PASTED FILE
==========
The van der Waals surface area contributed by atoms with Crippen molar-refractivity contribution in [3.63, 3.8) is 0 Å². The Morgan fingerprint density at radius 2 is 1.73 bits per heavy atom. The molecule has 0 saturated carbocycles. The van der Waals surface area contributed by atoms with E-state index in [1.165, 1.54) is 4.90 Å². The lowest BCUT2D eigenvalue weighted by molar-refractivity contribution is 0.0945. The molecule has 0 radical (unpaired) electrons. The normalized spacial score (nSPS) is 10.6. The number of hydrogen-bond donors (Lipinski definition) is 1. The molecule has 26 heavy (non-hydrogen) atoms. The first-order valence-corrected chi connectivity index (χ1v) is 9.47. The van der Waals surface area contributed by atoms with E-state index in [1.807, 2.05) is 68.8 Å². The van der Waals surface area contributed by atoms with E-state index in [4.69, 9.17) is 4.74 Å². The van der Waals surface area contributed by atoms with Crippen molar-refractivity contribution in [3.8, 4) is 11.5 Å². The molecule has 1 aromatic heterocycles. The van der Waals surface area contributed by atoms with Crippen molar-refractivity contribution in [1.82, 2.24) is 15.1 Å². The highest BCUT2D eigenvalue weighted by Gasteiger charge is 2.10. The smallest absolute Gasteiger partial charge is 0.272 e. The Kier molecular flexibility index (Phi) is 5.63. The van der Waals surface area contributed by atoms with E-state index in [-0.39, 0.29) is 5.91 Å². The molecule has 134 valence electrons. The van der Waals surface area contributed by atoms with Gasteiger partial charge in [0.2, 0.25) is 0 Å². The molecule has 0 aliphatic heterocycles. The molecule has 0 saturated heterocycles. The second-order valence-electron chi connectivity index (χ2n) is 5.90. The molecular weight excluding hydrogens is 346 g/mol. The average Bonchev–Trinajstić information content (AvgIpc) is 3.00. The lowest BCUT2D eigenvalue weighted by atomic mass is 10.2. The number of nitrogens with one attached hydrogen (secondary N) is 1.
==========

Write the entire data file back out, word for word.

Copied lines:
The van der Waals surface area contributed by atoms with Crippen molar-refractivity contribution in [3.63, 3.8) is 0 Å². The Morgan fingerprint density at radius 2 is 1.73 bits per heavy atom. The molecule has 0 saturated carbocycles. The van der Waals surface area contributed by atoms with E-state index in [1.165, 1.54) is 4.90 Å². The lowest BCUT2D eigenvalue weighted by molar-refractivity contribution is 0.0945. The molecule has 0 radical (unpaired) electrons. The normalized spacial score (nSPS) is 10.6. The number of hydrogen-bond donors (Lipinski definition) is 1. The molecule has 26 heavy (non-hydrogen) atoms. The first-order valence-corrected chi connectivity index (χ1v) is 9.47. The van der Waals surface area contributed by atoms with E-state index in [1.807, 2.05) is 68.8 Å². The van der Waals surface area contributed by atoms with E-state index in [4.69, 9.17) is 4.74 Å². The van der Waals surface area contributed by atoms with Crippen molar-refractivity contribution in [3.8, 4) is 11.5 Å². The molecule has 1 aromatic heterocycles. The van der Waals surface area contributed by atoms with Crippen molar-refractivity contribution in [1.82, 2.24) is 15.1 Å². The highest BCUT2D eigenvalue weighted by Gasteiger charge is 2.10. The smallest absolute Gasteiger partial charge is 0.272 e. The Kier molecular flexibility index (Phi) is 5.63. The van der Waals surface area contributed by atoms with E-state index in [-0.39, 0.29) is 5.91 Å². The molecule has 134 valence electrons. The van der Waals surface area contributed by atoms with Gasteiger partial charge in [0.2, 0.25) is 0 Å². The molecule has 0 aliphatic heterocycles. The molecule has 0 saturated heterocycles. The second-order valence-electron chi connectivity index (χ2n) is 5.90. The molecular weight excluding hydrogens is 346 g/mol. The average Bonchev–Trinajstić information content (AvgIpc) is 3.00. The lowest BCUT2D eigenvalue weighted by atomic mass is 10.2. The number of nitrogens with one attached hydrogen (secondary N) is 1.